Danny Elfman is one of the most prominent film composers of the last thirty years. He is one of those rare composers who’s music is widely popular not just among film music fans but film and music lovers in general.
Of his many stylistic traits, one that often stands out to people is the way his music is orchestrated. Danny has worked with many different orchestrators over the years but his music has maintained a consistent sound and style, which suggests that many of the orchestration directions are his own even if he isn’t filling in all of the black dots.
In this article I’ll discuss a few characteristic features of Elfman’s orchestration, and hopefully uncover some tips and insight that you’ll be able to apply to your own work. If you’re new to orchestration check out our article on orchestration books to get you started.
(note: I realize that there are many Elfman scores that do not necessarily have the “Danny Elfman” orchestral sound, such as something like Good Will Hunting, but this article is going to focus on those scores that do.)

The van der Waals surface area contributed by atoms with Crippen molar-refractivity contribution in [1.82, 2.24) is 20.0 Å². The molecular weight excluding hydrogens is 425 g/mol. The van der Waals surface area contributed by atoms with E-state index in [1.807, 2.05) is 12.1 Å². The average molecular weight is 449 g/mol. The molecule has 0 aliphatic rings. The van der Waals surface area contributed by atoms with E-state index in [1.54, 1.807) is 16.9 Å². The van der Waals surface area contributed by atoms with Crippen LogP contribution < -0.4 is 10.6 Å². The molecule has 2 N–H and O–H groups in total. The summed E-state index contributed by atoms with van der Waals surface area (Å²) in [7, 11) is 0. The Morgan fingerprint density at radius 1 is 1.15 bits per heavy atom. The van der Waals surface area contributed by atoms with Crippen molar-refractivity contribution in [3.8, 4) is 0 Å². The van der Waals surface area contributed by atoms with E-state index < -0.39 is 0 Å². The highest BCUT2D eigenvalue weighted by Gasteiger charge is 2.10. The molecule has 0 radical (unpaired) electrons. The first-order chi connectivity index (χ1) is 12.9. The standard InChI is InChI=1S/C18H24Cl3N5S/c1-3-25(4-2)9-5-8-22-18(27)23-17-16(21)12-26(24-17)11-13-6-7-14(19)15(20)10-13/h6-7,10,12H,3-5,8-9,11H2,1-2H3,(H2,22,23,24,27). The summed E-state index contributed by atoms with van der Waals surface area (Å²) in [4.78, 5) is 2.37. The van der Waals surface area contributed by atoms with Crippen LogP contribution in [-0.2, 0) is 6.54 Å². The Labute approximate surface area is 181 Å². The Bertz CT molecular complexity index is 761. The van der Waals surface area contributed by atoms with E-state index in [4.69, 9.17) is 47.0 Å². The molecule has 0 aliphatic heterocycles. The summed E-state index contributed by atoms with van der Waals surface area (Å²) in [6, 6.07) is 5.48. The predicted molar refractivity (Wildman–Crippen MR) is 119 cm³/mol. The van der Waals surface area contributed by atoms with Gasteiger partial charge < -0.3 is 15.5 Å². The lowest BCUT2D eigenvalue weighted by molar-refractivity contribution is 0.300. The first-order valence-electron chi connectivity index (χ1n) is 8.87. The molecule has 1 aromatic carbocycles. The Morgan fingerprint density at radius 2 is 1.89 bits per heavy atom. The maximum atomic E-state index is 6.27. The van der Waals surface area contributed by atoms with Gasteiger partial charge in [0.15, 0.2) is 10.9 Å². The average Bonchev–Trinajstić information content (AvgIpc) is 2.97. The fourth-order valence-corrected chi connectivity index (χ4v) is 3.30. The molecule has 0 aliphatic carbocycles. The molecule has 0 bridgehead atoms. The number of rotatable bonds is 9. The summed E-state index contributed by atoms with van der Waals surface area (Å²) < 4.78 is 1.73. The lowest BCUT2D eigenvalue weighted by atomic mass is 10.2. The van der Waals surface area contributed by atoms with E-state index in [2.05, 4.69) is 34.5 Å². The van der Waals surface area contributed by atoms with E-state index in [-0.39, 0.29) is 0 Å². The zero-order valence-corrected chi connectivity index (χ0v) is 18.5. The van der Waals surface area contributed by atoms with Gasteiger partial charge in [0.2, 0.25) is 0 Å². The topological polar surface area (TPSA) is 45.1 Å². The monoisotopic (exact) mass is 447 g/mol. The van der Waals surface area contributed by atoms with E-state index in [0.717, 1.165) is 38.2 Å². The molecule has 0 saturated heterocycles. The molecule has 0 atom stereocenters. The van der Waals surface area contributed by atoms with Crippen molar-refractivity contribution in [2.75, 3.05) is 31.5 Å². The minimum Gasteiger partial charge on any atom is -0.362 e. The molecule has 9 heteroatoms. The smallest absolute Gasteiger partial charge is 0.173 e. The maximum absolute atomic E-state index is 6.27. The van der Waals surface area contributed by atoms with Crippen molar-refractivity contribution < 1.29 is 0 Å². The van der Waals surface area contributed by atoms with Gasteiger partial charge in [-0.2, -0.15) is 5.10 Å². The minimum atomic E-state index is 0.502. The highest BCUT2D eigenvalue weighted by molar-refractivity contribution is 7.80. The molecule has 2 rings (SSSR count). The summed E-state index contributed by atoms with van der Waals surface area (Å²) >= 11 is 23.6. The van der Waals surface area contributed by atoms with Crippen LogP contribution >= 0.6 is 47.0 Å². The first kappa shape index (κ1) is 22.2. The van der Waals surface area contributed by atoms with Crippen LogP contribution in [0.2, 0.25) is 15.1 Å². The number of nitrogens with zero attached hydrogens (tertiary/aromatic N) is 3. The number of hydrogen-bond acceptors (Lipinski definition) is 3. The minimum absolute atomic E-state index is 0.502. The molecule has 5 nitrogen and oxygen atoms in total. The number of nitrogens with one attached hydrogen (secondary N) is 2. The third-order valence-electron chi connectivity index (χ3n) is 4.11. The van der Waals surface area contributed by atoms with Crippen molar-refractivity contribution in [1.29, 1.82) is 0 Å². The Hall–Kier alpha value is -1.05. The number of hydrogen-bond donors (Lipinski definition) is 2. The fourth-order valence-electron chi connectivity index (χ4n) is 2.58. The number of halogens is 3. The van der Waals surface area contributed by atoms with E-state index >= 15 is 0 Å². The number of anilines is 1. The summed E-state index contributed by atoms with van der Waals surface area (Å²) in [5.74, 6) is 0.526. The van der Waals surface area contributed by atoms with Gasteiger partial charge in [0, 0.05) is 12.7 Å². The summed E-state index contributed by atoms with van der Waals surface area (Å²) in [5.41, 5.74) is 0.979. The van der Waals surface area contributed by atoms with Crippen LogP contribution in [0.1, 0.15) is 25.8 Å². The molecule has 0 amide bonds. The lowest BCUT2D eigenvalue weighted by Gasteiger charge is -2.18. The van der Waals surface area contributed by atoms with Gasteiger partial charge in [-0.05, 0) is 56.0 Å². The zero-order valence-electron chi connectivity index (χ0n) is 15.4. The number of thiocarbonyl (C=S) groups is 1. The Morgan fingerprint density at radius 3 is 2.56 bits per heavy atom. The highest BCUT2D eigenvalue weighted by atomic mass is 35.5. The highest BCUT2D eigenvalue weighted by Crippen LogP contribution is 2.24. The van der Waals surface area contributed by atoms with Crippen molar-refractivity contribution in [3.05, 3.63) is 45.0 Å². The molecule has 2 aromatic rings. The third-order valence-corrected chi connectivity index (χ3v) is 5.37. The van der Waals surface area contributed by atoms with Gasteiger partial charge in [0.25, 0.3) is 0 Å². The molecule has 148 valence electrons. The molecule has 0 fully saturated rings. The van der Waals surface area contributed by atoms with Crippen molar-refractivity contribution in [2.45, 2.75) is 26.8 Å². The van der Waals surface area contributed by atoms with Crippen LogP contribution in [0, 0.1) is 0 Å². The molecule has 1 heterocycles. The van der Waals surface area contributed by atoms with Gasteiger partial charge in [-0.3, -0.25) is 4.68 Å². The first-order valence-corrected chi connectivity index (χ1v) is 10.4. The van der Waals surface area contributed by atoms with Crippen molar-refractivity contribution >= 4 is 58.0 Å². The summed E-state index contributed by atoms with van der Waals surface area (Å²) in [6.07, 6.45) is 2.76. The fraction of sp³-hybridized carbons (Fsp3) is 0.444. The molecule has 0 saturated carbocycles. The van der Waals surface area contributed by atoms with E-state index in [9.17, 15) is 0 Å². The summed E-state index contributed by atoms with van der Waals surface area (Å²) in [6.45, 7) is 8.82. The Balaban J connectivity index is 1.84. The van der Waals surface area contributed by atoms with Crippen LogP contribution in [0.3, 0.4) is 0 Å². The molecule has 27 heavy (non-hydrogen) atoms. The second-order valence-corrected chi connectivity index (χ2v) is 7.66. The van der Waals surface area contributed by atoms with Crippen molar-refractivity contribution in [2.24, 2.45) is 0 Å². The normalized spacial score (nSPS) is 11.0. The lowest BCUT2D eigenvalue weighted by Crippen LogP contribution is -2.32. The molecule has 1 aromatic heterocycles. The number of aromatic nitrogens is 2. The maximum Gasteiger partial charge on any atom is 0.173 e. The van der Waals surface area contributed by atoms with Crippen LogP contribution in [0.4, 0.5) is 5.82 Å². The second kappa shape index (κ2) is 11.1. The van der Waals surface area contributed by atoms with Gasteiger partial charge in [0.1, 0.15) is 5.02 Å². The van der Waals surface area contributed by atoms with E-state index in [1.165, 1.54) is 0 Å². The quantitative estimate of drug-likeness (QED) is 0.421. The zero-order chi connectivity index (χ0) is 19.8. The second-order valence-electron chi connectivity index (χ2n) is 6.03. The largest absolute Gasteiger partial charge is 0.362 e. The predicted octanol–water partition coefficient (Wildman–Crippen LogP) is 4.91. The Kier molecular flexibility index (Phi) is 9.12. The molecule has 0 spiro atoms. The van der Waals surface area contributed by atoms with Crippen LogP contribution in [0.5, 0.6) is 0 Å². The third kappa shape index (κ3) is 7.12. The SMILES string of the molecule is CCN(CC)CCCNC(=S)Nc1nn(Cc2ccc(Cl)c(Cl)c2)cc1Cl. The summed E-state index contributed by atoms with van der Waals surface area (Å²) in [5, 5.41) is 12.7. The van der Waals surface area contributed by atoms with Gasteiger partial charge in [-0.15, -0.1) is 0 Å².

Choice of Instruments
First and foremost the “Danny Elfman” sound is defined by his particular choice and combination of instruments. Although usually setting a foundation of a traditional strings/brass/woodwind orchestral palette, he also often adds saxes, piano (particularly in the left hand), bells and chimes, frequent use of harp, and of course women’s choir.
The instrument choices are not arbitrary but serve the score. Bells and chimes, for example, add a touch of magic. Women’s choir, especially when on a single syllable such as “ooh”, can create a very spooky and mysterious feeling.
It’s important to notice that none of these “characteristic instruments” are particularly exotic or unusual. What is unusual, however, is their frequent and constant use. It’s not the fact that Elfman uses women’s choir and celeste that defines his style, it’s the fact that he uses them almost without fail.
Just a few characteristic examples:
Main Title from Edward Scissorhands:
Alice’s Theme from Alice in Wonderland:
Charlie and the Chocolate Factory:
So how does he use these different colors in the context of the orchestra?
Separation of Colors
Not only does Elfman use a specific palette of instruments, he also makes sure that you can hear them. Every instrument in the music feels very tangible and the color succinct. This is because different instruments are often kept separate from each other. When you blend two different instruments together you may create an interesting new sound, but you also lose something from each individual.